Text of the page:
Please read Section 14.14 Research at Cal Poly Pomona by Unaffiliated Investigators in the IRB Policy & Procedures manual. The IRB office uses the Legacy process to upload studies to the IRB software (Cayuse). If you wish to submit an IRB protocol to CPP as an unaffiliated investigator, please email the IRB office (email@example.com) the following information/attachments:
- Your name, title, home institution
- Summary of your study pertaining to CPP
- Name of PI
- Name of co-PI(s)
- All study documents that were approved by your home institution and IRB approval letter/memo (final IRB protocol, consent forms, recruitment forms, authorizations, data collection documents, IRB approval memos, etc.)
Submitting these items does not indicate approval from CPP IRB.
The approval period depends upon the type of review (full, expedited, or exempt). Typically, most protocols are reviewed by the expedited method which can take up to two to four weeks, provided that the protocol packet is complete. Complete means that the protocol has all of its components and it has passed the administrative review by the IRB office before it goes to a member of the IRB for ethical review.
Use the self-check list (DOC) [FEB '17 broken] to evaluate your protocol before submitting it for IRB review. Doing so is likely to hlep you find omissions and accelerate the process.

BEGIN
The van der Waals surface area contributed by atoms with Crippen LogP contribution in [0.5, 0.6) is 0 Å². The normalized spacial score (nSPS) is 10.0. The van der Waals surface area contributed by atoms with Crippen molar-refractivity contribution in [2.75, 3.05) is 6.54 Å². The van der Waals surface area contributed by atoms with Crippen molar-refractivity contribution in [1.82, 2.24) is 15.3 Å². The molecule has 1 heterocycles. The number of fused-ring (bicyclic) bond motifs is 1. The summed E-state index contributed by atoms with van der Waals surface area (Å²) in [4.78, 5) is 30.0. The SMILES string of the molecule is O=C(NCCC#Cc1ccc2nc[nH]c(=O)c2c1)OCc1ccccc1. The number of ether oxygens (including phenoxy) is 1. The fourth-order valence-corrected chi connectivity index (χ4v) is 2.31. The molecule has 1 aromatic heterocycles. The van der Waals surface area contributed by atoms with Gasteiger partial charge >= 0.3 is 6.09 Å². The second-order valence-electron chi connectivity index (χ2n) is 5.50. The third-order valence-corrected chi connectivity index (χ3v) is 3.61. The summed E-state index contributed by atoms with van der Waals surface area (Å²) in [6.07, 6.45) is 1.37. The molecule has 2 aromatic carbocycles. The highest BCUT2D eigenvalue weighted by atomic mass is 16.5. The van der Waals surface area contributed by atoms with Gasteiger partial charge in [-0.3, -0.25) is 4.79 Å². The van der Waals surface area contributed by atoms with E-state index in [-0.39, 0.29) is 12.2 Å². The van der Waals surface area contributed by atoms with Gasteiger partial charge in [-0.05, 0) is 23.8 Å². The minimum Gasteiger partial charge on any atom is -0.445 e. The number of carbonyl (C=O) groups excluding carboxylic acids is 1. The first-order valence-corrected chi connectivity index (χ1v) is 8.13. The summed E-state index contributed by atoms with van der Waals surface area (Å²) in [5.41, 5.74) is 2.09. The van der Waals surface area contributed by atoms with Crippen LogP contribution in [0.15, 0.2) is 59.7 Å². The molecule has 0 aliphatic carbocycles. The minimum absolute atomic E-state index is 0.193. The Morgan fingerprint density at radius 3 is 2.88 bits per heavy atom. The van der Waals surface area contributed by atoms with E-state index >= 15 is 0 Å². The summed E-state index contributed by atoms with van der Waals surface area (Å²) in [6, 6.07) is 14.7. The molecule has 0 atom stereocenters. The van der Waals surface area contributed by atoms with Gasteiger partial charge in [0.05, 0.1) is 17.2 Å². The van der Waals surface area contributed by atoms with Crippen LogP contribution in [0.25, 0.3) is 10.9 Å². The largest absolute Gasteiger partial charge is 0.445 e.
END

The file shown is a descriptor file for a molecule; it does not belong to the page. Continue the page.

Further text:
When the review process has been completed, you will receive an email informing you that your protocol has been approved. Cayuse generates the approval memo in the body of an email. A copy is also contained in the "Letters" tab of the submissions page.
The approval memo is issued under the signature of the IRB chair. It serves as the official notification that the ethical review has been done and your research study has been approved for conduct.
Investigators may initiate their research after an approval memo from the IRB has been received. Of course, the study really begins with the individual subjects/participants when they sign or accept the consent/assent form to begin participation. But recruitment and the research cannot start until the protocol has been reviewed and approved for conduct.
Yes, and it's dictated by the version of the Cayuse IRB software.
Go to "writing your protocol" to see different examples of protocols as well as tips about writing your protocol.
Note: All students as PIs must have their advisor as co-PI review their protocol prior to submitting it for IRB office (known as administrative or analyst) or member review.
The type of consent form varies depending on the study you will conduct. Go to the "consent forms" tab to view examples and guidelines to help you write your consent (adult) or assent (minor) form.
In the case of most protocols, all data collection documents should be attached to the protocol that is being submitted for approval. If for some reason a document is not finalized, explain this in the “Data Collection” section of your initial protocol, including a description of your intended methodology. Once the documents are finalized, submit them to the IRB office through the Cayuse IRB process.